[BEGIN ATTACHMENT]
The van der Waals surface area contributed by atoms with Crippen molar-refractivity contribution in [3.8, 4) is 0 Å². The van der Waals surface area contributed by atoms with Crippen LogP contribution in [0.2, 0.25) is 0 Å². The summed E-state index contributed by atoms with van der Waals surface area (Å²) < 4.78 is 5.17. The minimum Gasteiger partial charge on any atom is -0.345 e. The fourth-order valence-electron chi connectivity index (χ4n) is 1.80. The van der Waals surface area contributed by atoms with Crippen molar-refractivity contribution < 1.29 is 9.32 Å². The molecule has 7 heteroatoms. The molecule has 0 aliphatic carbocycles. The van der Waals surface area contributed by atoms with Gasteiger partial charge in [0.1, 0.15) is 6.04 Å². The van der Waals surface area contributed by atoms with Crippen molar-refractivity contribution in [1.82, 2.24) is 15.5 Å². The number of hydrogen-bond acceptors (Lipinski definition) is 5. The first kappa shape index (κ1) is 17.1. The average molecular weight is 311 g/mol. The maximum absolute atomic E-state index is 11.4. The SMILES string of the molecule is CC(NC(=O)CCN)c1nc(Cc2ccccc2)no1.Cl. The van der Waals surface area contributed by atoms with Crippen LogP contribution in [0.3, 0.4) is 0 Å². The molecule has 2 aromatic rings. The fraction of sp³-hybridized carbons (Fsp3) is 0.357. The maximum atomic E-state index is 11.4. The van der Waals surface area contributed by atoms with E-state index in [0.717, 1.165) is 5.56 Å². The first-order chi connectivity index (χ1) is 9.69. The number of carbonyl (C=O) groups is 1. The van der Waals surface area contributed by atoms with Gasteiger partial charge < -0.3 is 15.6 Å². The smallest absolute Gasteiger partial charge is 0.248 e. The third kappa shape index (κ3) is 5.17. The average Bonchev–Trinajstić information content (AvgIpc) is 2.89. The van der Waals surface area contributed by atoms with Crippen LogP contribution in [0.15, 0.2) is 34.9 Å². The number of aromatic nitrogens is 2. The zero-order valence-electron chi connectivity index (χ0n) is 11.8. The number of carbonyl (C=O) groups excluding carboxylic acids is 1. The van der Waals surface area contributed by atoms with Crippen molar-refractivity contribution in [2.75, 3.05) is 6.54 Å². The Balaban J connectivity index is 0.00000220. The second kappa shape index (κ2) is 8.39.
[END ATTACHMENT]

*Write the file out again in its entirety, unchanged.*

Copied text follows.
The van der Waals surface area contributed by atoms with Crippen molar-refractivity contribution in [3.8, 4) is 0 Å². The van der Waals surface area contributed by atoms with Crippen LogP contribution in [0.2, 0.25) is 0 Å². The summed E-state index contributed by atoms with van der Waals surface area (Å²) < 4.78 is 5.17. The minimum Gasteiger partial charge on any atom is -0.345 e. The fourth-order valence-electron chi connectivity index (χ4n) is 1.80. The van der Waals surface area contributed by atoms with Crippen molar-refractivity contribution < 1.29 is 9.32 Å². The molecule has 7 heteroatoms. The molecule has 0 aliphatic carbocycles. The van der Waals surface area contributed by atoms with Gasteiger partial charge in [0.1, 0.15) is 6.04 Å². The van der Waals surface area contributed by atoms with Crippen molar-refractivity contribution in [1.82, 2.24) is 15.5 Å². The number of hydrogen-bond acceptors (Lipinski definition) is 5. The first kappa shape index (κ1) is 17.1. The average molecular weight is 311 g/mol. The maximum absolute atomic E-state index is 11.4. The SMILES string of the molecule is CC(NC(=O)CCN)c1nc(Cc2ccccc2)no1.Cl. The van der Waals surface area contributed by atoms with Crippen LogP contribution in [0.3, 0.4) is 0 Å². The molecule has 2 aromatic rings. The fraction of sp³-hybridized carbons (Fsp3) is 0.357. The maximum atomic E-state index is 11.4. The van der Waals surface area contributed by atoms with E-state index in [0.717, 1.165) is 5.56 Å². The first-order chi connectivity index (χ1) is 9.69. The number of carbonyl (C=O) groups is 1. The van der Waals surface area contributed by atoms with Gasteiger partial charge < -0.3 is 15.6 Å². The smallest absolute Gasteiger partial charge is 0.248 e. The third kappa shape index (κ3) is 5.17. The average Bonchev–Trinajstić information content (AvgIpc) is 2.89. The van der Waals surface area contributed by atoms with Crippen LogP contribution in [0.15, 0.2) is 34.9 Å². The number of aromatic nitrogens is 2. The zero-order valence-electron chi connectivity index (χ0n) is 11.8. The number of carbonyl (C=O) groups excluding carboxylic acids is 1. The van der Waals surface area contributed by atoms with Crippen molar-refractivity contribution in [2.75, 3.05) is 6.54 Å². The Balaban J connectivity index is 0.00000220. The second kappa shape index (κ2) is 8.39.